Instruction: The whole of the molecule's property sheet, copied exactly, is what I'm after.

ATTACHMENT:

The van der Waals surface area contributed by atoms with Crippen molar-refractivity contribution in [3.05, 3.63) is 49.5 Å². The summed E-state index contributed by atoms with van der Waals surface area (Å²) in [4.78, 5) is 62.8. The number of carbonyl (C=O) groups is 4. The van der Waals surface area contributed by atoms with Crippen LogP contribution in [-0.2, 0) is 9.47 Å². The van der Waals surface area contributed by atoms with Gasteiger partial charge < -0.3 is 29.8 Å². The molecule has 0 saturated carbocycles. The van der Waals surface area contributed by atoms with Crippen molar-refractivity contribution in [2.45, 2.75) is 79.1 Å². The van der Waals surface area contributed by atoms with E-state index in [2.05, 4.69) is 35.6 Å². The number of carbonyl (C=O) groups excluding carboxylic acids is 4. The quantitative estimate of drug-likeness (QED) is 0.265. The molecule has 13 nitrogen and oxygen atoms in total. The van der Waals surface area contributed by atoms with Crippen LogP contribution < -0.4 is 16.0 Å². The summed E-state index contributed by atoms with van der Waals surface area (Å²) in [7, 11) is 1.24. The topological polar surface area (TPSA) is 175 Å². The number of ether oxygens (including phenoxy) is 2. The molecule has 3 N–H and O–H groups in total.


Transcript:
The van der Waals surface area contributed by atoms with Crippen molar-refractivity contribution in [3.05, 3.63) is 49.5 Å². The summed E-state index contributed by atoms with van der Waals surface area (Å²) in [4.78, 5) is 62.8. The number of carbonyl (C=O) groups is 4. The van der Waals surface area contributed by atoms with Crippen LogP contribution in [-0.2, 0) is 9.47 Å². The van der Waals surface area contributed by atoms with Gasteiger partial charge < -0.3 is 29.8 Å². The molecule has 0 saturated carbocycles. The van der Waals surface area contributed by atoms with Crippen molar-refractivity contribution in [2.45, 2.75) is 79.1 Å². The van der Waals surface area contributed by atoms with E-state index in [2.05, 4.69) is 35.6 Å². The number of carbonyl (C=O) groups excluding carboxylic acids is 4. The quantitative estimate of drug-likeness (QED) is 0.265. The molecule has 13 nitrogen and oxygen atoms in total. The van der Waals surface area contributed by atoms with Crippen LogP contribution < -0.4 is 16.0 Å². The summed E-state index contributed by atoms with van der Waals surface area (Å²) in [7, 11) is 1.24. The topological polar surface area (TPSA) is 175 Å². The number of ether oxygens (including phenoxy) is 2. The molecule has 3 N–H and O–H groups in total.